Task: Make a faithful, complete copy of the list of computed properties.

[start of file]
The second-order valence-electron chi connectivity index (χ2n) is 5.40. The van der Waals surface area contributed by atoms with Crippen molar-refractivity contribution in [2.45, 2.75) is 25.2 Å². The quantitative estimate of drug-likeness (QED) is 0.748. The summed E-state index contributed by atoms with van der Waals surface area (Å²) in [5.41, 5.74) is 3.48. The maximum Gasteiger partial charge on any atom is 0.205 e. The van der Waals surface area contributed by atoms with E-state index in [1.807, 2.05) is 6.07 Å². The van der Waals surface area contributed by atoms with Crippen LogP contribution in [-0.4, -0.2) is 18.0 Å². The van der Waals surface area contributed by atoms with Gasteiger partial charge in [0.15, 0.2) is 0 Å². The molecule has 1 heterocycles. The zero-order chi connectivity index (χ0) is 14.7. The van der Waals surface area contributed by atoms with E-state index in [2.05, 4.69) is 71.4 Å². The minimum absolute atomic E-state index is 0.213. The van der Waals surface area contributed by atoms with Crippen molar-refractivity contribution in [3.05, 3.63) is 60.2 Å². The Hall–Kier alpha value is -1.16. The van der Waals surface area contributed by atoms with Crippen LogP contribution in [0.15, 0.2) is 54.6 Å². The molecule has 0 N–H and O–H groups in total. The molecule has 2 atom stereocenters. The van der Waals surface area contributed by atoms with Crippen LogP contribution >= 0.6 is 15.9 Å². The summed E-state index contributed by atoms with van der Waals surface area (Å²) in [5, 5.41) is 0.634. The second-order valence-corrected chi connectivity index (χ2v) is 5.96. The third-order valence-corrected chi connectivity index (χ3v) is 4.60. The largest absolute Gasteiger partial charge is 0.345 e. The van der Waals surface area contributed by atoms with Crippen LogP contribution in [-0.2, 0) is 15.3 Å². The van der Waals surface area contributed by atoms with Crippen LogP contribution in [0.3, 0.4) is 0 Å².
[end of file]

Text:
The second-order valence-electron chi connectivity index (χ2n) is 5.40. The van der Waals surface area contributed by atoms with Crippen molar-refractivity contribution in [2.45, 2.75) is 25.2 Å². The quantitative estimate of drug-likeness (QED) is 0.748. The summed E-state index contributed by atoms with van der Waals surface area (Å²) in [5.41, 5.74) is 3.48. The maximum Gasteiger partial charge on any atom is 0.205 e. The van der Waals surface area contributed by atoms with E-state index in [1.807, 2.05) is 6.07 Å². The van der Waals surface area contributed by atoms with Crippen LogP contribution in [-0.4, -0.2) is 18.0 Å². The van der Waals surface area contributed by atoms with Gasteiger partial charge in [0.15, 0.2) is 0 Å². The molecule has 1 heterocycles. The zero-order chi connectivity index (χ0) is 14.7. The van der Waals surface area contributed by atoms with E-state index in [2.05, 4.69) is 71.4 Å². The minimum absolute atomic E-state index is 0.213. The van der Waals surface area contributed by atoms with Crippen molar-refractivity contribution in [3.05, 3.63) is 60.2 Å². The Hall–Kier alpha value is -1.16. The van der Waals surface area contributed by atoms with Crippen LogP contribution in [0.15, 0.2) is 54.6 Å². The molecule has 0 N–H and O–H groups in total. The molecule has 2 atom stereocenters. The van der Waals surface area contributed by atoms with Crippen LogP contribution >= 0.6 is 15.9 Å². The summed E-state index contributed by atoms with van der Waals surface area (Å²) in [5, 5.41) is 0.634. The second-order valence-corrected chi connectivity index (χ2v) is 5.96. The third-order valence-corrected chi connectivity index (χ3v) is 4.60. The largest absolute Gasteiger partial charge is 0.345 e. The van der Waals surface area contributed by atoms with Crippen LogP contribution in [-0.2, 0) is 15.3 Å². The van der Waals surface area contributed by atoms with Crippen LogP contribution in [0.3, 0.4) is 0 Å².